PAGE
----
Wynn and Dawson also cite Graham’s support among active-duty and retired military personnel, who like his hawkish views, his active-duty service in Iraq and Afghanistan as a military lawyer in the Air Force Reserve and his friendships with powerful folks in high places, including CIA director David Petraeus, the retired general who became a Graham fan while commanding U.S. troops in Iraq and Afghanistan.
“Senator Graham is a devoted patriot, a steadfast supporter of our military, an accomplished Air Force Reserve officer, a terrific wit and a great gut to have in your corner and watching your back,” Petraeus told an audience of S.C. political and business leaders last month at the Columbia Convention Center.
Secretary of State Hillary Clinton also has sent Graham on secret missions abroad since the former Democratic U.S. senator assumed the nation’s top diplomatic post three years ago.
Classified diplomatic cables, released by WikiLeaks and obtained by McClatchy, show Graham warning Pakistani government leaders against appeasing radical Muslims and upbraiding Chinese officials about currency manipulation, only to be scolded by them for meddling in domestic affairs.
‘Better than 50-50’
Myrtle Beach’s Dugan is unimpressed.
State coordinator for the S.C. Tea Party Coalition, Dugan is putting out feelers to prospective Graham challengers. He declined to name them, but he dropped some hints.
Asked whether he is courting freshman U.S. Rep. Tim Scott, another fast-rising conservative star from South Carolina and one of two African-American Republicans in Congress, Dugan responded: “You’re getting warm.”
Scott, a North Charleston Republican and former state representative, hastened to dampen such hopes with a denial that, if not ironclad, was fairly firm. “I have no plans to run against the senator,” he said.
Dugan and other conservative activists also are enamored of Scott’s fellow first-term S.C. congressmen. But all three Republicans — U.S. Reps. Mick Mulvaney of Indian Land, Jeff Duncan of Laurens and Trey Gowdy of Spartanburg — disavowed any interest in challenging Graham.
Not so with state Sen. Tom Davis, a Beaufort Republican, real estate lawyer and onetime top aide to former Gov. Mark Sanford.
Word on the street is that Davis actively is contemplating a 2014 run against Graham. More than a dozen GOP leaders and activists interviewed for this story said they are aware of Davis’ interest.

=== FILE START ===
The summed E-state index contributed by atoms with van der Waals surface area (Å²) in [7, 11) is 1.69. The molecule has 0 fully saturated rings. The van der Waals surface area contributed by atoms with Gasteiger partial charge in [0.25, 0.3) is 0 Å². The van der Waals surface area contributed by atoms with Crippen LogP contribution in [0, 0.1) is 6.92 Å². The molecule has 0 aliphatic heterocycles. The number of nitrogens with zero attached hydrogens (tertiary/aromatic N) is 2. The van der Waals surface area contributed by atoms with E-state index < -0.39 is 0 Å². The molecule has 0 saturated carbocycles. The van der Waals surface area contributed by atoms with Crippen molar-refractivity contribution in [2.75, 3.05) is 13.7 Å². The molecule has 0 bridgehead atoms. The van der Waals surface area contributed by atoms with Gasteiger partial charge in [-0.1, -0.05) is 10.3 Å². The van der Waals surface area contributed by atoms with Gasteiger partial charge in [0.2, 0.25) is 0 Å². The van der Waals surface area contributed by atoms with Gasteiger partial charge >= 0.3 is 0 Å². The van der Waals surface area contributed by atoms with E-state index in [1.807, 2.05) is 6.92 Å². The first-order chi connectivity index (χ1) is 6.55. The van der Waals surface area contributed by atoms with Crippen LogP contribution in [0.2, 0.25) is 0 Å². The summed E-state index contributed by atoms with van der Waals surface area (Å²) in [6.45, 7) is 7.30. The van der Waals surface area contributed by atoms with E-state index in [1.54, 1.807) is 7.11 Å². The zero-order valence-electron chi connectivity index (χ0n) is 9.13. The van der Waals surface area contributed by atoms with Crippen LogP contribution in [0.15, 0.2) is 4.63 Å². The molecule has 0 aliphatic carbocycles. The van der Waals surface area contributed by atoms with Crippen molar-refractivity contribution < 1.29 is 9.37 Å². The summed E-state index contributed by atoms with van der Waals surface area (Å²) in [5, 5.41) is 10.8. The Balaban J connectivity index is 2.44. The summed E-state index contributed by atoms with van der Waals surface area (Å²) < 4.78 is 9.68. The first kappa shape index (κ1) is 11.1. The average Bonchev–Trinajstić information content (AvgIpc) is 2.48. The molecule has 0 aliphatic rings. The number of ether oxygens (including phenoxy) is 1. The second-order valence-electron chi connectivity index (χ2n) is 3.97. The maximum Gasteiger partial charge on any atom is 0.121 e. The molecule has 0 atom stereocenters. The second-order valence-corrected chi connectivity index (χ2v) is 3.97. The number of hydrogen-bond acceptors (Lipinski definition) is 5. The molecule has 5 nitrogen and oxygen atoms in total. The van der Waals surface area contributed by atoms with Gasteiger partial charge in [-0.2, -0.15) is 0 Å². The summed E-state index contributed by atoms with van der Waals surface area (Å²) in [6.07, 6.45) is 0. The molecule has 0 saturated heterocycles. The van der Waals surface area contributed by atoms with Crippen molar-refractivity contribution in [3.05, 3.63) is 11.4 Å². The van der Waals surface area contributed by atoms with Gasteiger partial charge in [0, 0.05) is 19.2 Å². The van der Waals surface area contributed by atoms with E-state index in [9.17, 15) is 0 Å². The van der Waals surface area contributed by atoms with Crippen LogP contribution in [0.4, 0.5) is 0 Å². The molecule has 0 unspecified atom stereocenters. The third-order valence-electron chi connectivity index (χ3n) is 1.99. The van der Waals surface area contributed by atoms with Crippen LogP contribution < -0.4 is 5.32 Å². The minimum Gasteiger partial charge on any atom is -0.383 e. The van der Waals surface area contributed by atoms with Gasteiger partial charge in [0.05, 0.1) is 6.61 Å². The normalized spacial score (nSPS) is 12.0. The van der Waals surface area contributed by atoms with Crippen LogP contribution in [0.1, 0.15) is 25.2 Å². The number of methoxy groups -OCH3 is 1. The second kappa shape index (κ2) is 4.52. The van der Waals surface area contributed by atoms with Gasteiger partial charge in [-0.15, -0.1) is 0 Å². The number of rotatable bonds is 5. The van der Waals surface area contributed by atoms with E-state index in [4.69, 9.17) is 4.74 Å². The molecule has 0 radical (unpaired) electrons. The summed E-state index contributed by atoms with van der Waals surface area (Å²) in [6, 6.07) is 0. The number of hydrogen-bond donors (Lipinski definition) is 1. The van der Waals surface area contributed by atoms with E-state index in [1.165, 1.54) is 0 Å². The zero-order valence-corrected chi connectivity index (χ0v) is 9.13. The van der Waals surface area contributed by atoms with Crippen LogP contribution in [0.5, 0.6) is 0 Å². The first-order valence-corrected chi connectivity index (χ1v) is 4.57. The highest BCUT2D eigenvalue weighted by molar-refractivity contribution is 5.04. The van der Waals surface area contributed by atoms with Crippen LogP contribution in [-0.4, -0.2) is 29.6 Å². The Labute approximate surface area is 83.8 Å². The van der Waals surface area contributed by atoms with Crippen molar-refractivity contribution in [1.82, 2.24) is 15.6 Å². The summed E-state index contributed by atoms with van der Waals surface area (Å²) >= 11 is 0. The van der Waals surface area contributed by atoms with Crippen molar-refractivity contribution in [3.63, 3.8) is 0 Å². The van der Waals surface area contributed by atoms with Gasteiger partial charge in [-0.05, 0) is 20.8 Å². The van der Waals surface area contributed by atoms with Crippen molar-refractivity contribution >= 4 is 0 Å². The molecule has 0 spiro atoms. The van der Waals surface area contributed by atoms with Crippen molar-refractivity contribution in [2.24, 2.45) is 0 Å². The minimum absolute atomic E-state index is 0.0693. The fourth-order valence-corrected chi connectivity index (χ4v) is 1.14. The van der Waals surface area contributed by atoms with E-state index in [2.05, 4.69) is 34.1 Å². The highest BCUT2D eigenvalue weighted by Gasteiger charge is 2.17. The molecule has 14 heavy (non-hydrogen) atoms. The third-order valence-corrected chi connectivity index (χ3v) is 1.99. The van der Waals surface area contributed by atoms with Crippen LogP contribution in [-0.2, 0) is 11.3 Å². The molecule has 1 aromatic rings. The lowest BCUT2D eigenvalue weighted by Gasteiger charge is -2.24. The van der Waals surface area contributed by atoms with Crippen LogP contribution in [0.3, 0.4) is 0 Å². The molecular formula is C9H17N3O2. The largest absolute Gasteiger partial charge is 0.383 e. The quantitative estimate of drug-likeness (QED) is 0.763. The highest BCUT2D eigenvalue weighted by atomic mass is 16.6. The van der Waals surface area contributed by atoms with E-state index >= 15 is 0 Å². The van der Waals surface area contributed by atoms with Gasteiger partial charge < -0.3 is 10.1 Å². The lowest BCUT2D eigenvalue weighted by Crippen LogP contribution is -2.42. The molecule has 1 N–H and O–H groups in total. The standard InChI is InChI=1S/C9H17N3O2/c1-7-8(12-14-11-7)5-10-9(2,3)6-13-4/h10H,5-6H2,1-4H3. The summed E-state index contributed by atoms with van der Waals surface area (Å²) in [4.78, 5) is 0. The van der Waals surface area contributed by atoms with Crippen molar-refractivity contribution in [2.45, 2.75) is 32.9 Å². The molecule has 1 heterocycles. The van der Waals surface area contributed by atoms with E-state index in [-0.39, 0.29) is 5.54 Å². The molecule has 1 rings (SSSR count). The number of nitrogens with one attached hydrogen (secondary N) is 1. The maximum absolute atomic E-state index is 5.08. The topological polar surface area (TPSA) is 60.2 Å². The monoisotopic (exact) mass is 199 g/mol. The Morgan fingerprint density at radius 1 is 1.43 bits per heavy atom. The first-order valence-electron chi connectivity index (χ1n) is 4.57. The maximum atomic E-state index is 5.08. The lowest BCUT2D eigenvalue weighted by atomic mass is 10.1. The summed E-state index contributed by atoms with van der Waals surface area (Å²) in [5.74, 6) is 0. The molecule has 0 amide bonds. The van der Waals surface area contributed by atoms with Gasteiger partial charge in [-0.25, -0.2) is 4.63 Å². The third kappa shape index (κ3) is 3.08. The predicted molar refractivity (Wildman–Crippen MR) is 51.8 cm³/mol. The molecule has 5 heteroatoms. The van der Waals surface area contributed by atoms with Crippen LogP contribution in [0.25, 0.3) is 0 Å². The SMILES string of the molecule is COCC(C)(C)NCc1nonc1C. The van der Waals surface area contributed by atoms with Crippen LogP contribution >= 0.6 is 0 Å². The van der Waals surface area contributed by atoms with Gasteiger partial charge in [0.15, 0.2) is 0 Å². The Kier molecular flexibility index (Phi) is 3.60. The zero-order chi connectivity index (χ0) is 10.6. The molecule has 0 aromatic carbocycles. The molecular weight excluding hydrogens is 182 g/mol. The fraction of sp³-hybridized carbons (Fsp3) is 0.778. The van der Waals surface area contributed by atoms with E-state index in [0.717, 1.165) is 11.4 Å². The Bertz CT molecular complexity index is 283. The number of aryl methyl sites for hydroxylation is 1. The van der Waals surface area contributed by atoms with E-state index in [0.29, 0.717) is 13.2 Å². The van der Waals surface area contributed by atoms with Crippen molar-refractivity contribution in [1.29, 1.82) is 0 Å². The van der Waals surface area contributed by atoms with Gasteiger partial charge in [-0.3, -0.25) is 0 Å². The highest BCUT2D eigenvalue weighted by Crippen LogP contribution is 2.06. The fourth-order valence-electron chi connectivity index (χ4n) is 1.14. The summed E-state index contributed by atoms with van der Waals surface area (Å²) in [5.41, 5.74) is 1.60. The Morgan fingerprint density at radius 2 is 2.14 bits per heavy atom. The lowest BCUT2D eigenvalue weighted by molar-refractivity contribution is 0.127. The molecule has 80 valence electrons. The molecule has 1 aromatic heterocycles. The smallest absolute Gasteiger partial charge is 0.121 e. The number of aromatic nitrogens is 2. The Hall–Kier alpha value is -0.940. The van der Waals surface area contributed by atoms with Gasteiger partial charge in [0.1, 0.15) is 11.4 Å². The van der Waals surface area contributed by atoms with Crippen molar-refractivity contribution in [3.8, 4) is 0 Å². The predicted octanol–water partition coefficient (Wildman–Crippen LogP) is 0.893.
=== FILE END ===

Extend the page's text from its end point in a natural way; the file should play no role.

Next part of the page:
At a recent annual convention of the Conservative Political Action Committee in Washington, a S.C. political operative with close ties to Davis, granted anonymity in order to speak candidly, put the odds at “better than 50-50” that Davis will challenge Graham.
Asked about that prospect, Davis responded: “I haven’t really given it any thought.”
Then, he quickly corrected himself.
“That’s not fair. Obviously, as a politician, you look at the opportunities that might lie ahead.”
While saying he is focused on getting re-elected to his state Senate seat in the fall, Davis added, “I haven’t ruled anything out, and I haven’t ruled anything in.”
Davis then gave an assessment of Graham that sounded as if he already is running against the Seneca Republican.
“I do disagree with him in regard to his policies on cap and trade,” Davis said. “I do disagree with him on immigration. I do disagree with him on confirming the two nominees to the Supreme Court” — Sonia Sotomayor and Elena Kagan — “that President Obama put forward.”
Davis continued: “I’ve been critical of him and some other Republicans who I don’t think take the deficit and debt as seriously as they should.”
‘Put my record up against anybody’s’
Graham rejects such criticism, citing his longtime support for a balanced-budget amendment to the Constitution. “When it comes to fiscal conservatism, I’ll put my record up against anybody’s.”
Still, Graham readily contrasts his focus on streamlining the federal government and making it more efficient with many Tea Party activists’ desire to slash it significantly, eliminating whole agencies and leaving only a few core functions.
“At the end of the day, you can talk about reshaping the government,” Graham said. “Ronald Reagan did it incrementally. He tried to bring about change. But are we going to stop veterans’ checks? Are we going to basically not pay the military?
“Somebody up here has to make sure that we find a way to do the basics of government.”